MAURITIUS DRUG PROFILES

BY - M. O. BAKARKHAN

Secretary General - International Centre
for Drug Abuse Prevention in Schools (ICDAPS)

Historical Background

In Mauritius, abuse of drugs is not new, although, in recent times drug abuse and illicit trafficking have become a matter of serious concern throughout the world. Drug use has been closely associated with our immigration history. Illicit rum production by slaves under the French colonisation (1715-1810) was a common feature.

After the abolition of slavery in 1834, the then British Administration brought Indian indentured labourers who came with their culture and traditions. They introduced cannabis, known as gandia, while the Chinese immigrants who came during the same period introduced opium to the colony.

However, these drugs, gandia and opium and illicit rum, were traditionally used in a controlled socio-cultural context in certain localised areas. They were mostly consumed by adults without much serious public concern. In the mid-sixties, the craze for drugs as highlighted by the popular music and the Hippy culture reached the shores of Mauritius. New drugs of abuse such as LSD, Mandrax and other hallucinogens hooked some young mauritians, including women. Fortunately, the problem was not alarming and the situation gradually regained its previous normal level of controlled socio-cultural use of drugs.

The Alarming Mauritian Drug Abuse Situation

The drug situation changed radically from its controlled socio-cultural use in the late seventies with the introduction of a crude form of heroin known as "Brown Sugar" from the Golden Triangle and the Golden Crescent through the Indian sub-continent. Brown Sugar was smuggled through the airport, harbour and through postal packets. The mauritian drug market became organised with its financers, smugglers, cultivators of gandia, dealers, distributors, retailers and "pushers". Opium dried up by 1984 and the traditional or the casual opium users were offered brown sugar instead. Mass drug proliferation developed a mauritian drug sub-culture with its own conventions and jargons. Mauritius was then facing a real "brown sugar" epidemic by mid 1980s.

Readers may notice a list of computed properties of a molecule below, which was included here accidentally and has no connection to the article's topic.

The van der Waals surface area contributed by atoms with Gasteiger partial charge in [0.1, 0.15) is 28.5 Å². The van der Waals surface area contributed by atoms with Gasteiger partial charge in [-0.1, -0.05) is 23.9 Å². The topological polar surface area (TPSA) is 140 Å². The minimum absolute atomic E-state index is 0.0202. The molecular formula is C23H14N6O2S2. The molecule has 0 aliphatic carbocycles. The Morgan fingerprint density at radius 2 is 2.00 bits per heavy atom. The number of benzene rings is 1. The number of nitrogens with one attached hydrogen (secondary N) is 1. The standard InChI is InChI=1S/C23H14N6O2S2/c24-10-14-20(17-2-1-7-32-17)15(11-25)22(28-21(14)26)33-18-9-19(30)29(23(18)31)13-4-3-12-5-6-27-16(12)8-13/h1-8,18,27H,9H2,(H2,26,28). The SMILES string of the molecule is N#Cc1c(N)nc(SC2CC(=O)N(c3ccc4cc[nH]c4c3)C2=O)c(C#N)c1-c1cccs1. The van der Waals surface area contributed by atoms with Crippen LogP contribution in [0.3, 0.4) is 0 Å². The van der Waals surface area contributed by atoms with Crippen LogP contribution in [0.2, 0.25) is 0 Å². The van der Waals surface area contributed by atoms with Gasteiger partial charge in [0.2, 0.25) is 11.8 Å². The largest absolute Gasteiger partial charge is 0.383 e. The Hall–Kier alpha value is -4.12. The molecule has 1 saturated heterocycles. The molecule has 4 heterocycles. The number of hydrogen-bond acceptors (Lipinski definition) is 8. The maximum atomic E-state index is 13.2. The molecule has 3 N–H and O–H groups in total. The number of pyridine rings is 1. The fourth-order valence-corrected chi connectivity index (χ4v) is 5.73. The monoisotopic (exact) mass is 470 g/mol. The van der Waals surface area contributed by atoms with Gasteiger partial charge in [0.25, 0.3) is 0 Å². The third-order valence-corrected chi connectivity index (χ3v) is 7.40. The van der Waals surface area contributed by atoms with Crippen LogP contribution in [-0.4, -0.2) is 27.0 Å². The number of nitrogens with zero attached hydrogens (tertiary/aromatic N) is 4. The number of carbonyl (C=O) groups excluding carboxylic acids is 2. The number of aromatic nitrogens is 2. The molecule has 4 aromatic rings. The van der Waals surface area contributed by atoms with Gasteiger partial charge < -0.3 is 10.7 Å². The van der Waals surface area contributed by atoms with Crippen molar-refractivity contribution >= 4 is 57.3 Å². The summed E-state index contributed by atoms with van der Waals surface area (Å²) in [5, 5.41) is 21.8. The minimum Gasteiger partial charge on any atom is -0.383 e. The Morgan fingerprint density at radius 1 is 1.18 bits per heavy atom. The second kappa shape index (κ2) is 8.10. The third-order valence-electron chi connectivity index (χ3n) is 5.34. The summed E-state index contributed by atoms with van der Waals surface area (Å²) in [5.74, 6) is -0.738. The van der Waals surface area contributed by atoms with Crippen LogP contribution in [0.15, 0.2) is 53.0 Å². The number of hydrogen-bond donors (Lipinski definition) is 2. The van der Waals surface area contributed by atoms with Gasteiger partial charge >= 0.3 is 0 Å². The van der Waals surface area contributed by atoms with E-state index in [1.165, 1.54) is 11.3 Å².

Evolution of Drug Abuse in Mauritius

The nature and the extent of drug abuse was difficult to assess due to active police repression and the drug issue was still a taboo subject during the epidemic in 1985-86. No epidemiological survey could be undertaken which could have been used as a yardstick to measure the extent and pattern of drug abuse. In 1986, at the request of the Government, Mr. Gale Day, Evaluation Officer of the United Nations Drug Control Program (UNDCP) and Dr. Ariff of the World Health Organisation (WHO) estimated the number of heroin addicts only to vary between 5,000 and 20,000. Even if the lowest figure of 5,000 could have been accepted, the prevalence of heroin addiction was very high.